When in­sur­ers won’t pay up

Kapi-Mana News - - OUT & ABOUT - ROB STOCK MONEY MAT­TERS rob.stock@fair­fax­me­dia.co.nz

In­sur­ance is sup­posed to be there when you most need it.

It should pay off the mort­gage should you die, cover the bills if you fall crit­i­cally ill, or pay for daily nurs­ing should you be­come per­ma­nently dis­abled.

And yet, each pol­icy is filled with ‘‘ex­clu­sions’’ and ‘‘re­stric­tions’’ on when claims will, and will not be paid.

Don’t get me wrong. I love in­sur­ance. My dad, who took his in­sur­ance se­ri­ously, died young, so I know the value to a fam­ily.

But you have to ap­proach in­sur­ers with your eyes wide open, and that means read­ing the poli­cies you buy to en­sure you know what you are cov­ered for, and the times when in­sur­ers will de­cline your claim.

Read­ing your poli­cies is the only cure for the mag­i­cal think­ing that many peo­ple bring to in­sur­ance, which pretty much amounts to this: If some­thing bad hap­pens, the in­surer will pay.

Well, this top 10 should re­veal that that is not al­ways true.


Know, don’t guess Read your poli­cies Send in your med­i­cal notes

The in­surer wants to know ev­ery­thing about the risk it is taking on, of­ten in­clud­ing the minute de­tails of your health history. Best to at­tach a full copy of your med­i­cal notes to any life/trauma/dis­abil­ity/ health/crit­i­cal ill­ness pol­icy ap­pli­ca­tion, to pre­vent your in­surer tear­ing up your pol­icy for ‘‘non-dis­clo­sure’’ at claims time.

1. Your er­rors: 2. You die, or are hurt, while com­mit­ting a crime:

You do not al­ways need to have been charged for an in­surer to con­sider you were com­mit­ting a crime. Some­times, your crime has to be ‘‘ma­te­ri­ally’’ il­le­gal. Keep those speed and blood-al­co­hol lev­els down while driv­ing.

Some poli­cies, such as travel in­sur­ance, re­quire a level of com­mon sense. Reck­less be­hav­iour, like a self­guided trip around a Manila slum, may not be viewed very favourably at claims time.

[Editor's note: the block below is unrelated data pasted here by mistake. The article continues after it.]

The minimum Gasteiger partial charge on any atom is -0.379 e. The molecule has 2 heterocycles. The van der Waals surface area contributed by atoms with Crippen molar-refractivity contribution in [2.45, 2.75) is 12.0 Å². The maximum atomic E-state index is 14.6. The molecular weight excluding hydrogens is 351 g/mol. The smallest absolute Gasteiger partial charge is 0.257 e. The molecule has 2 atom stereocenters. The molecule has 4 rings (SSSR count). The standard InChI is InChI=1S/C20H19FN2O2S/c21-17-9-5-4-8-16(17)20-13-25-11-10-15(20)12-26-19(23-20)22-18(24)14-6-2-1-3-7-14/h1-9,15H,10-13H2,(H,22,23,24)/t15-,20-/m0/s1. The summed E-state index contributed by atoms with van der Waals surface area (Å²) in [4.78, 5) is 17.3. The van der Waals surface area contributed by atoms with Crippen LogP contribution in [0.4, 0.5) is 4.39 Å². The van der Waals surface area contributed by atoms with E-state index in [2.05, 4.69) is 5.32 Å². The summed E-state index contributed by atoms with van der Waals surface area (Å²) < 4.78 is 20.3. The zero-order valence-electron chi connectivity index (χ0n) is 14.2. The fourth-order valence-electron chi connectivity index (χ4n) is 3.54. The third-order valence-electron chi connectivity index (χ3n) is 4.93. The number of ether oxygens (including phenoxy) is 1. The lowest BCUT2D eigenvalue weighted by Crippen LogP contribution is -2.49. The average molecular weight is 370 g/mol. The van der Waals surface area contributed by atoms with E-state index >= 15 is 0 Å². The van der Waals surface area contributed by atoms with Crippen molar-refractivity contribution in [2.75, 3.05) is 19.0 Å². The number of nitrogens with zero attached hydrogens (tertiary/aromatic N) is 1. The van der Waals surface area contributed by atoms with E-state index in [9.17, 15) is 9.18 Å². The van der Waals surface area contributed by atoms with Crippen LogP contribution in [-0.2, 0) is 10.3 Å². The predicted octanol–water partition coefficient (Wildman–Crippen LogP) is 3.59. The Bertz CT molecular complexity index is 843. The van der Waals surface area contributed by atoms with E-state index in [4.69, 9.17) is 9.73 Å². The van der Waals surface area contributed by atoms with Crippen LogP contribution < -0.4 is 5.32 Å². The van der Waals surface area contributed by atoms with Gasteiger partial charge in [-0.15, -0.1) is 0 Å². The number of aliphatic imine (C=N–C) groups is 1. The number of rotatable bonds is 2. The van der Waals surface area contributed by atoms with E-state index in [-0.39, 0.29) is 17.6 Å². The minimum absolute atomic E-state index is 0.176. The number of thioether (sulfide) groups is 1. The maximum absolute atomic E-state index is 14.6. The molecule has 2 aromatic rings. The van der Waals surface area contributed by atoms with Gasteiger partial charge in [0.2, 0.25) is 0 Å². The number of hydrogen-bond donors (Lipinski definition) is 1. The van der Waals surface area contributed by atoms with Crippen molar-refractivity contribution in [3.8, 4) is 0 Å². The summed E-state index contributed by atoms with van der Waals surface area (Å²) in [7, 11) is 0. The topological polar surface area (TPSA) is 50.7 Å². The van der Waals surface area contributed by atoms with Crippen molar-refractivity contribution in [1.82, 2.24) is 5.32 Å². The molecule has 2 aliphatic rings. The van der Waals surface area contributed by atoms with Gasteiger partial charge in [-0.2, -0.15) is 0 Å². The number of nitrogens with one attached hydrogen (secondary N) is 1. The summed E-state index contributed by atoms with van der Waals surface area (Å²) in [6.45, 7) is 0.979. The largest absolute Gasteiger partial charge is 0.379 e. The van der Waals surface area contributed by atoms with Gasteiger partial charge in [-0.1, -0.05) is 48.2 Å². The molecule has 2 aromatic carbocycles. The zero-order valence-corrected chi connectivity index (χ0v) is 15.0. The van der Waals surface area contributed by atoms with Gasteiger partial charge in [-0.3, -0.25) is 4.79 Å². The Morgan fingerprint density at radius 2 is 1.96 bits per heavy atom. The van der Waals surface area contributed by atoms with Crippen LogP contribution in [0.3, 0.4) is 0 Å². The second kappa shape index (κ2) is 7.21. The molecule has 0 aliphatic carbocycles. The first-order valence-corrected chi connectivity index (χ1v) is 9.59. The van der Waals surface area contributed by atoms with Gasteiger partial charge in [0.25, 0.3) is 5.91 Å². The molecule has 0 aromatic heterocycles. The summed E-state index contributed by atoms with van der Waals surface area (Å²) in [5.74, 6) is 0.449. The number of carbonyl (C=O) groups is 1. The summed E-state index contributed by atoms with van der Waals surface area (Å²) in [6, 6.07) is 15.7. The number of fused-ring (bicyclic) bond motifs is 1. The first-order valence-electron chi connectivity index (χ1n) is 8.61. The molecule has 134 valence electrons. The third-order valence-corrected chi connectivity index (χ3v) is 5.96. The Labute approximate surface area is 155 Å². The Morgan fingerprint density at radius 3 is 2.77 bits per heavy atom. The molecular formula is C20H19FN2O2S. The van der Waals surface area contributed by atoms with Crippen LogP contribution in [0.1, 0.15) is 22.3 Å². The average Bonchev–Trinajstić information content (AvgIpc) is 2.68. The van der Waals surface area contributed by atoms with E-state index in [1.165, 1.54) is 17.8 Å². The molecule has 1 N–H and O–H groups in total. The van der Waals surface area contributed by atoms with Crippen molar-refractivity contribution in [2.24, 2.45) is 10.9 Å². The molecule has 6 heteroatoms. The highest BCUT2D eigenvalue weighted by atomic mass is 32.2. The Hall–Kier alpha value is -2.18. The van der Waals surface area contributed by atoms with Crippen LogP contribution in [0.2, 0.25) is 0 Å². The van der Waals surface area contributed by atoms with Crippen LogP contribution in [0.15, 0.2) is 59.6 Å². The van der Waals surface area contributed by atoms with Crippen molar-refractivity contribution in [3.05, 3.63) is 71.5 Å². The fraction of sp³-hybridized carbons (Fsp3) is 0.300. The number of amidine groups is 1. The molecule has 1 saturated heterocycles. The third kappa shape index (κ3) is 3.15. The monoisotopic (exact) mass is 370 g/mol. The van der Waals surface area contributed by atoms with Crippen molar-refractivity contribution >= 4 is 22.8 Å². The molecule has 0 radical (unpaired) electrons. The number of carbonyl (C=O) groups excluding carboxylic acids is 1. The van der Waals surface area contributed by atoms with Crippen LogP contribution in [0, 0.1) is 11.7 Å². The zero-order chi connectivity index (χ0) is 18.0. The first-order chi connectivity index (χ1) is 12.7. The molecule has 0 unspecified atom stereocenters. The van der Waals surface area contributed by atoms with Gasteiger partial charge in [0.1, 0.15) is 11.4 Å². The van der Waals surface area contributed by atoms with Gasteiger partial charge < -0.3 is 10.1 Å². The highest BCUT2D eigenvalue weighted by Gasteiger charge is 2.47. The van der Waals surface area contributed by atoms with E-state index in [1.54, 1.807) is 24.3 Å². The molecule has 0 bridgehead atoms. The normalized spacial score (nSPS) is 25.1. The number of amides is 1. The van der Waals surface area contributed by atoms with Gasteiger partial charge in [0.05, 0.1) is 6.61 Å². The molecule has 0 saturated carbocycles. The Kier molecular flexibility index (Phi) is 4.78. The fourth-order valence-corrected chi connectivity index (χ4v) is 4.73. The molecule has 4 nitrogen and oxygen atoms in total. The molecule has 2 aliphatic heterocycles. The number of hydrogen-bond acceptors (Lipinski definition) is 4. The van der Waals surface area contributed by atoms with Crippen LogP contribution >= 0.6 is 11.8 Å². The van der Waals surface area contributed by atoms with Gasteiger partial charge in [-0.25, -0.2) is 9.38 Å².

3. You were reck­less: 4. Get­ting caught in a riot:

In­sur­ers pre­fer you not to do things with a high chance of death or in­jury. Ri­ot­ing is one, as is head­ing off to war, or get­ting blown up by a ter­ror­ist. And yet, some of the word­ing on some life in­sur­ance poli­cies is very broad. Just be­ing caught in a riot, with­out be­ing an in­sti­ga­tor, can be enough.

‘‘In­sur­ers pre­fer you not to do things with a high chance of death or in­jury.’’

Should you die, or be hurt us­ing them, your

5. Il­le­gal drugs:

fam­ily may find they strug­gle to get your in­surer to pay up.

Should you be­come per­ma­nently dis­abled af­ter fall­ing from a tree you were climb­ing drunk at a stag party, your dis­abil­ity in­sur­ance may not pay up.

6. Be­ing drunk: 7. HIV or sex­u­ally trans­mit­ted dis­eases:

Some­times this is a blan­ket ex­clu­sion, which feels like a han­gover from the Aids panic of the 1980s and 1990s.

If you are made re­dun­dant in the first three months af­ter taking out

8. Re­dun­dancy:

re­dun­dancy cover, there will be no pay­out. It can be hard to spot such ex­clu­sions.

Los­ing an eye may sound like a per­ma­nent dis­abil­ity, but you have to lose both to be cov­ered by some dis­abil­ity poli­cies.

9. Not hurt enough:

Your heart at­tack may turn out not to be se­ri­ous enough to trig­ger a trauma in­sur­ance claim, or your can­cer not nasty enough.

Read your pol­icy. Seek to un­der­stand it. And never, never, take an ini­tial ‘‘no’’ at claims time as fi­nal.

10. Not ill enough:

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